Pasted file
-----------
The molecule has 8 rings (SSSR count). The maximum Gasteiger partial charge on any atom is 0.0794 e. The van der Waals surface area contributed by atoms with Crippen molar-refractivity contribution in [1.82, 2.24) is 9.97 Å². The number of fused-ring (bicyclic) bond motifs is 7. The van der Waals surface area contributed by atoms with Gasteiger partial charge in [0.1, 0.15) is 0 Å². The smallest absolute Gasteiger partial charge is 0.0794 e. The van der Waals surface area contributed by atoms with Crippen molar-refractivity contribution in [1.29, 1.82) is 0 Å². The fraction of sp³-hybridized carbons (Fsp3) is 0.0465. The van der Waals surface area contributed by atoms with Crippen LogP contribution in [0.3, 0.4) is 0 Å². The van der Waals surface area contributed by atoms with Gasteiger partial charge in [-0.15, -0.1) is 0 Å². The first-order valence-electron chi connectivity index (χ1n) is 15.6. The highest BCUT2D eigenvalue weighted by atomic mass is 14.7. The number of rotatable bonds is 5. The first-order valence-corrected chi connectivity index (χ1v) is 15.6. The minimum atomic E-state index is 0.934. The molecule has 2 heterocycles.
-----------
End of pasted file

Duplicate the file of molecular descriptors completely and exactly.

The molecule has 8 rings (SSSR count). The maximum Gasteiger partial charge on any atom is 0.0794 e. The van der Waals surface area contributed by atoms with Crippen molar-refractivity contribution in [1.82, 2.24) is 9.97 Å². The number of fused-ring (bicyclic) bond motifs is 7. The van der Waals surface area contributed by atoms with Gasteiger partial charge in [0.1, 0.15) is 0 Å². The smallest absolute Gasteiger partial charge is 0.0794 e. The van der Waals surface area contributed by atoms with Crippen molar-refractivity contribution in [1.29, 1.82) is 0 Å². The fraction of sp³-hybridized carbons (Fsp3) is 0.0465. The van der Waals surface area contributed by atoms with Crippen LogP contribution in [0.3, 0.4) is 0 Å². The van der Waals surface area contributed by atoms with Gasteiger partial charge in [-0.15, -0.1) is 0 Å². The first-order valence-electron chi connectivity index (χ1n) is 15.6. The highest BCUT2D eigenvalue weighted by atomic mass is 14.7. The number of rotatable bonds is 5. The first-order valence-corrected chi connectivity index (χ1v) is 15.6. The minimum atomic E-state index is 0.934. The molecule has 2 heterocycles.